Pale Moon Review
The theme of "desires, hopes and impulses" in the Japan Foundation's 2017 Touring Film Programme is one that everyone can relate to, but how many of us would follow the impulse to rob a bank in order to achieve those desires? On the surface, Daihachi Yoshida's Pale Moon is a tense drama that highlights the dangers of taking personal drives beyond the restrictions of accepted social behaviour and outside the boundaries of the law. It can also be seen as a commentary on the system itself, with its inherent flaws and limitations that are incompatible with those deeper human impulses. It may not be a surprise either to discover that when judgements are made the law seems to be applied with more rigour on the relatively minor indiscretions of an individual employee than it does on the far greater sins of the banking industry as a whole.
"Get what you want from life", a younger and more easy-going colleague tells the seemingly strait-laced bank clerk Rika Umezawa (Rie Miyazawa), but in the post-bubble economy of the mid-1990s setting of Pale Moon self-indulgence is a thing of the past. As a bank clerk and financial advisor Rika knows how to handle money, but even with her husband making successful inroads into the potentially lucrative market of the new Chinese economy and with no children of their own, Rika still struggles to balance and budget the family accounts. It seems rather unfair that an older generation have benefitted from the economic boom years and have money to waste on frivolous luxury purchases, but their wealth at least ensures that Rika has plenty of ageing clients willing to put their money into bonds and capital investments.
Feeling pressure to keep up appearances and not seeing why she should have to make sacrifices while others squander money, Rika appears to feel little guilt when she decides to siphon off a little of the money that her clients are investing for her own needs. They are hardly going to miss a few thousand Yen here and there, and she is sure that she can cover up any discrepancies in the paper work. Besides, it's only a temporary loan and she will pay it all back little by little. Things, inevitably, get out of hand and what might have been seen as a minor indiscretion handling some accounts soon turns into something uncontrollable when Rika also commits the further indiscretion of giving into a romantic impulse with Kota (Sosuke Ikematsu), a young college student who is the grandson of one of her clients. It's an indulgence that could prove to be her undoing.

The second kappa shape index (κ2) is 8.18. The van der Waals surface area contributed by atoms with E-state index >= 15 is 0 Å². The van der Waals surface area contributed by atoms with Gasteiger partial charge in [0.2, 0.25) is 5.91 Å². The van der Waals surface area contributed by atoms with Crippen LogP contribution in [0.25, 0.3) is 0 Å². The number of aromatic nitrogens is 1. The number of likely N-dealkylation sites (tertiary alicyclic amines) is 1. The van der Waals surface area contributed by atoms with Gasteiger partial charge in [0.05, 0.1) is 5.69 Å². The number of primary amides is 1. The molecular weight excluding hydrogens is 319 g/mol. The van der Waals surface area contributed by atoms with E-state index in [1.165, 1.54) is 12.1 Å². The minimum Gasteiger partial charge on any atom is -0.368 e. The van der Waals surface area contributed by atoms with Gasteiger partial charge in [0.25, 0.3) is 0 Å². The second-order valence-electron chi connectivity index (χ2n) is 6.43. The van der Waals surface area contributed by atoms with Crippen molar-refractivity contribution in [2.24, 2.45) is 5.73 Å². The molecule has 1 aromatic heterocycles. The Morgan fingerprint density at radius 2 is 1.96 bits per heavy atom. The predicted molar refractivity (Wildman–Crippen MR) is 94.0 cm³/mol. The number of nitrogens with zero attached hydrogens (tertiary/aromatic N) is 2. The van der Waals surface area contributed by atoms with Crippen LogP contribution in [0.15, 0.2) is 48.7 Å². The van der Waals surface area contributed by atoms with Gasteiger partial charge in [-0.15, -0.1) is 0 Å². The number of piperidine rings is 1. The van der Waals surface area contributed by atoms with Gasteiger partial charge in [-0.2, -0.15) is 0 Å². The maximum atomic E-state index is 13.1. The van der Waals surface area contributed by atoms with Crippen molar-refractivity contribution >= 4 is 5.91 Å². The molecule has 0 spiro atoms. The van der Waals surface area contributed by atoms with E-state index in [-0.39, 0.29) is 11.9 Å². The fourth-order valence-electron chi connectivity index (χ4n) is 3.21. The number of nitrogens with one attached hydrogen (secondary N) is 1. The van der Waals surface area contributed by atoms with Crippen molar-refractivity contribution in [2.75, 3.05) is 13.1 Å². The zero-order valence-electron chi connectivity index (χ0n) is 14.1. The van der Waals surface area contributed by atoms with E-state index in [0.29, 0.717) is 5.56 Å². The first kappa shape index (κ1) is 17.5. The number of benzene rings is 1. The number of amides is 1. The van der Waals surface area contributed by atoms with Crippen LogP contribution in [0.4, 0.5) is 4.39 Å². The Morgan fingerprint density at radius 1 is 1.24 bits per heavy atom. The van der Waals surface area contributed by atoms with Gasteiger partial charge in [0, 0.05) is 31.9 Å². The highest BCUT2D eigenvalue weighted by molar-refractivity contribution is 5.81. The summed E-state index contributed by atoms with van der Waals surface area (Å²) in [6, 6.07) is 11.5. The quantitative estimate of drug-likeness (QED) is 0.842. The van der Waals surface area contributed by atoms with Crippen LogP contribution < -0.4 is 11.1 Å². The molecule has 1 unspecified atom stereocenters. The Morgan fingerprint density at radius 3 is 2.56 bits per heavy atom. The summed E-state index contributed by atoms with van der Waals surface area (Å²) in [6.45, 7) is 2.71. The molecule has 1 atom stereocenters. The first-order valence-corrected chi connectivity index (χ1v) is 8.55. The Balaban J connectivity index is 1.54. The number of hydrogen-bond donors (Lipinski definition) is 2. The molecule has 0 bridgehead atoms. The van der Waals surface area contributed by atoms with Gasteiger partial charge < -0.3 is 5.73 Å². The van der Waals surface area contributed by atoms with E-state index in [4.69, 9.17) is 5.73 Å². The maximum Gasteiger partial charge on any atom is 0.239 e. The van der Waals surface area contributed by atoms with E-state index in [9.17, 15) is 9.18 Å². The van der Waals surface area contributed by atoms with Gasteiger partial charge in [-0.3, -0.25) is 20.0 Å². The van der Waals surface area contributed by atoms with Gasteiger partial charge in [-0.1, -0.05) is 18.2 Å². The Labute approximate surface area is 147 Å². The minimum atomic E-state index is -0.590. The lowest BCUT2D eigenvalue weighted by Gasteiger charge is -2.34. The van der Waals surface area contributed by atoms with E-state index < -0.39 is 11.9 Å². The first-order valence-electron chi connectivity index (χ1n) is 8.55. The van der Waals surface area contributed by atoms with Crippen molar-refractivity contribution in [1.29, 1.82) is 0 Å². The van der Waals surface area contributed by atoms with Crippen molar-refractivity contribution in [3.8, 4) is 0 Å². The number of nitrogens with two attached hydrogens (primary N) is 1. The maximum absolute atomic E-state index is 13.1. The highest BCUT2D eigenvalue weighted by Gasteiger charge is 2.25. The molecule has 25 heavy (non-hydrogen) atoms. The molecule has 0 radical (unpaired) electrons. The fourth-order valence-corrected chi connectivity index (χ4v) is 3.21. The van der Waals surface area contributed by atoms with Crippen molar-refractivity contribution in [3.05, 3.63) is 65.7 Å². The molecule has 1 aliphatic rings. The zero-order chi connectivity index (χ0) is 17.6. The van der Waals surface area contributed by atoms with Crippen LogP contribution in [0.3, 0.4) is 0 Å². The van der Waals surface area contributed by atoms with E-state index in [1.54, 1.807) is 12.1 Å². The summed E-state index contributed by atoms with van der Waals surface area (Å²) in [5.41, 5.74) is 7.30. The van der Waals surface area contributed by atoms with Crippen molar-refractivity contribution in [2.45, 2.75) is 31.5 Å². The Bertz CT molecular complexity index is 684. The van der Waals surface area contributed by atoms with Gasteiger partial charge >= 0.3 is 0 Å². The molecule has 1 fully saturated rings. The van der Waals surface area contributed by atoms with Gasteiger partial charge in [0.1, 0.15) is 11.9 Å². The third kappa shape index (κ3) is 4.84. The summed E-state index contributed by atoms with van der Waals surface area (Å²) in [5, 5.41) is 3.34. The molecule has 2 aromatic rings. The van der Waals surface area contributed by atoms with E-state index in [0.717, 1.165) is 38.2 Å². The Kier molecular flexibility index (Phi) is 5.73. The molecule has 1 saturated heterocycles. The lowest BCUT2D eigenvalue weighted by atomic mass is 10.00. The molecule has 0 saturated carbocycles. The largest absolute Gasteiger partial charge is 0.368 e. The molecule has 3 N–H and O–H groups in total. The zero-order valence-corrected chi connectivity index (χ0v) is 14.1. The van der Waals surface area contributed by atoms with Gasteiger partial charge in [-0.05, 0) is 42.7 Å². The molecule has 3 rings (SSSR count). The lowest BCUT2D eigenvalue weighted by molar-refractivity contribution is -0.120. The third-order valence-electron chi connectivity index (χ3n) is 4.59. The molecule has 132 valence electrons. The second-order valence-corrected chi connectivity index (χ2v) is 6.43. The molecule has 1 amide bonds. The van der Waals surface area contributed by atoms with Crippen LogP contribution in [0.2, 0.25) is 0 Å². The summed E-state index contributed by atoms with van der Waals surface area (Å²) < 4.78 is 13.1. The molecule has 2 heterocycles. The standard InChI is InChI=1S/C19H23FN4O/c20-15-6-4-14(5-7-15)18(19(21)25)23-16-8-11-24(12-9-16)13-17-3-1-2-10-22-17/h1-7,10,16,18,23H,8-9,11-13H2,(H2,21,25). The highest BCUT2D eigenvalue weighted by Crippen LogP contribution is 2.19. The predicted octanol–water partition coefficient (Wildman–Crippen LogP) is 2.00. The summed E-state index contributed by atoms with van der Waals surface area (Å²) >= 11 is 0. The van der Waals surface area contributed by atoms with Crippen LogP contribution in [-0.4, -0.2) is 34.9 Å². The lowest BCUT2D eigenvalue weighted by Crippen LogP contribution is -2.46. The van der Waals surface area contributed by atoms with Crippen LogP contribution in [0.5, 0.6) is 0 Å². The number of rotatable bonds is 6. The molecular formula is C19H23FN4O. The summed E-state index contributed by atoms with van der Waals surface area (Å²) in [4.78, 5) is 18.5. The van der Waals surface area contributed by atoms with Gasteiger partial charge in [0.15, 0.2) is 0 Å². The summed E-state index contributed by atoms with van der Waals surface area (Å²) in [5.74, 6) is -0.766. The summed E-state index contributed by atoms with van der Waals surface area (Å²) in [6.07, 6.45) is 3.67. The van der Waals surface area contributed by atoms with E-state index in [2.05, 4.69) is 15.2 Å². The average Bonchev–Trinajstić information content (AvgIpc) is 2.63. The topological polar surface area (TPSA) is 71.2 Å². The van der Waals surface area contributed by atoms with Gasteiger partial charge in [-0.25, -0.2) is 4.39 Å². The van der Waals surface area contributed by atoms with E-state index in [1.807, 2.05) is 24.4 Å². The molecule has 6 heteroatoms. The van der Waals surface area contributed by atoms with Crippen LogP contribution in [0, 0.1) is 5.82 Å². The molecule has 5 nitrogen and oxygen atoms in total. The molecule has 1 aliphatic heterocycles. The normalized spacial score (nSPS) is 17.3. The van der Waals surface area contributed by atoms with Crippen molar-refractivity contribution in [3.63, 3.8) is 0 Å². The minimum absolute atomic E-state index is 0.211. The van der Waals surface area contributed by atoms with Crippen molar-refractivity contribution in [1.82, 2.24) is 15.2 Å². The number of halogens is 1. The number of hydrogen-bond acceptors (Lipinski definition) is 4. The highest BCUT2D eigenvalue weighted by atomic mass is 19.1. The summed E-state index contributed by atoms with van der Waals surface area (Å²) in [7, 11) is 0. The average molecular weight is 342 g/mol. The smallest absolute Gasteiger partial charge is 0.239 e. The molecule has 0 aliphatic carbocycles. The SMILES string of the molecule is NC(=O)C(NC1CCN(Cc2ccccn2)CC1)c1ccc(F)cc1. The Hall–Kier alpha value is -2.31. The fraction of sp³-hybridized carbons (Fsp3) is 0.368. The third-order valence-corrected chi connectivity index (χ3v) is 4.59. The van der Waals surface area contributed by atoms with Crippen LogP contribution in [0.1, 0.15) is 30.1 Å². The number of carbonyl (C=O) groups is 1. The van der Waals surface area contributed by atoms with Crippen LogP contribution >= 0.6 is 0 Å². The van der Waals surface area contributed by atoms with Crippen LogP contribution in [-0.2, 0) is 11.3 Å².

The undoing of Rika Umezawa seems almost inevitable, particularly as her actions have attracted the attention of a watchful and diligent supervisor at the bank, Ms Sumi (Satomi Kobayashi). Between the financial and the emotional indiscretions, the film weighs up the question of material needs versus extravagance and the desire for security versus abandonment to deeper impulses. There comes a point, however, where a balance can no longer be sustained and Rika's actions become harder to justify. The film doesn't evade the trickier moral questions of her actions, but it doesn't let them impinge on the dramatic narrative that the plot has set in motion. The director, Daihachi Yoshida, provides a beautifully lucid account of the tensions that arise with an eye towards the eventual consequences that must be faced, but there's also much more to Pale Moon that it being a simple morality tale.
On one level, even if it's an unconscious motivation, Rika's actions can be seen as a strike back against social conventions. There's an element of rejecting the stability of the family unit in Rika's childless condition and in her abandoning the sanctity of her marriage. Her marriage problems and the lack of children in it may however be partly a result of the current economic climate that she and her husband must endure. A child might be unaffordable and her husband's need to succeed in his business venture takes him away to Shanghai for extended periods, so the economy and society could be seen as being to blame to some extent for Rika feeling that her hard work is undervalued and her personal and emotional needs are not being met. Kota's financial problems in paying back loans to continue his studies could also be seen as another indication of the younger generation having to suffer the consequences of the excesses of boom generation and the financial imprudence of banks and the Japanese economy.
Daihachi Yoshida's film, however, doesn't pretend that the pressures of the economic reality are enough to let Rika off the hook. Perhaps she has just let things go too far to care any more, but Rika seems to be fully conscious of her actions and willing to take full responsibility for them, or at least maintain that there is a degree of justification for what she does. Prompted by her co-worker, Rika is shocked into the realisation that the whole system is a sham; that corruption is rife and allowed to operate unchecked throughout the banking industry, and perhaps that frees the individual from a degree of personal responsibility. Some flashback scenes provide further clues to Rika's gesture of defiance and the choice she makes to take the responsibility for her life and her indiscretions back into her own hands. It's a realisation that leads to a surprising conclusion, but it's one that doesn't shy away from either from following through on the dramatic narrative, the social commentary or the emotional truths that the film has undertaken to present.
Daihachi Yoshida's Pale Moon is showing as part of the Japan Foundation's 2017 Touring Film Programme, which opens at the ICA in London on 3 February.
The touring programme will bring selected films to 14 venues across the UK from 3 February to 29 March 2017. Details on the films showing can be found at the Japan Foundation Touring Film Programme website - http://www.jpf-film.org.uk/.
An overview of the 2017 Programme can be read here/